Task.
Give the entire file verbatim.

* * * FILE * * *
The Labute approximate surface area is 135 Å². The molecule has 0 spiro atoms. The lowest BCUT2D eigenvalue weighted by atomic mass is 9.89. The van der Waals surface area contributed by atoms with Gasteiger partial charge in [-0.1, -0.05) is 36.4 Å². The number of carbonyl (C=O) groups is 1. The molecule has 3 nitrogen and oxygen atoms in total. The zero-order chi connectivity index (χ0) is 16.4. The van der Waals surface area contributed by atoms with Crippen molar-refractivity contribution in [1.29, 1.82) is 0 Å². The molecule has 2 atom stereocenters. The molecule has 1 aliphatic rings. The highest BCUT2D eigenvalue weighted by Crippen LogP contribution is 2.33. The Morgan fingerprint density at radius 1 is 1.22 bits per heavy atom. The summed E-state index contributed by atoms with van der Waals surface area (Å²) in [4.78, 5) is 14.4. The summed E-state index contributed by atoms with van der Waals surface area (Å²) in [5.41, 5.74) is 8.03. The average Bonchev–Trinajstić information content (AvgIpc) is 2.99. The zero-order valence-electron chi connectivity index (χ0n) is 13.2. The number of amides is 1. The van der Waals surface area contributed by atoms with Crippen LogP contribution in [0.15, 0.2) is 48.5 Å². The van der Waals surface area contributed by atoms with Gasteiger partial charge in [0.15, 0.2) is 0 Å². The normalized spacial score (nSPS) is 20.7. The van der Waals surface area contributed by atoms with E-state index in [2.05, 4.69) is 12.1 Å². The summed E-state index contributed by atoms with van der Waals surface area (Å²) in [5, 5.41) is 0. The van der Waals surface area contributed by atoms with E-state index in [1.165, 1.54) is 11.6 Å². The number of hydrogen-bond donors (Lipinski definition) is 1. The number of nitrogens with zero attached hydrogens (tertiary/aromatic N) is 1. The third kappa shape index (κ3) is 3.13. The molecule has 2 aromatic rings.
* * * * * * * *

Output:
The Labute approximate surface area is 135 Å². The molecule has 0 spiro atoms. The lowest BCUT2D eigenvalue weighted by atomic mass is 9.89. The van der Waals surface area contributed by atoms with Gasteiger partial charge in [-0.1, -0.05) is 36.4 Å². The number of carbonyl (C=O) groups is 1. The molecule has 3 nitrogen and oxygen atoms in total. The zero-order chi connectivity index (χ0) is 16.4. The van der Waals surface area contributed by atoms with Crippen molar-refractivity contribution in [1.29, 1.82) is 0 Å². The molecule has 2 atom stereocenters. The molecule has 1 aliphatic rings. The highest BCUT2D eigenvalue weighted by Crippen LogP contribution is 2.33. The Morgan fingerprint density at radius 1 is 1.22 bits per heavy atom. The summed E-state index contributed by atoms with van der Waals surface area (Å²) in [4.78, 5) is 14.4. The summed E-state index contributed by atoms with van der Waals surface area (Å²) in [5.41, 5.74) is 8.03. The average Bonchev–Trinajstić information content (AvgIpc) is 2.99. The zero-order valence-electron chi connectivity index (χ0n) is 13.2. The number of amides is 1. The van der Waals surface area contributed by atoms with Crippen LogP contribution in [0.15, 0.2) is 48.5 Å². The van der Waals surface area contributed by atoms with Gasteiger partial charge in [0.15, 0.2) is 0 Å². The normalized spacial score (nSPS) is 20.7. The van der Waals surface area contributed by atoms with E-state index in [2.05, 4.69) is 12.1 Å². The summed E-state index contributed by atoms with van der Waals surface area (Å²) in [5, 5.41) is 0. The van der Waals surface area contributed by atoms with E-state index in [1.165, 1.54) is 11.6 Å². The number of hydrogen-bond donors (Lipinski definition) is 1. The number of nitrogens with zero attached hydrogens (tertiary/aromatic N) is 1. The third kappa shape index (κ3) is 3.13. The molecule has 2 aromatic rings.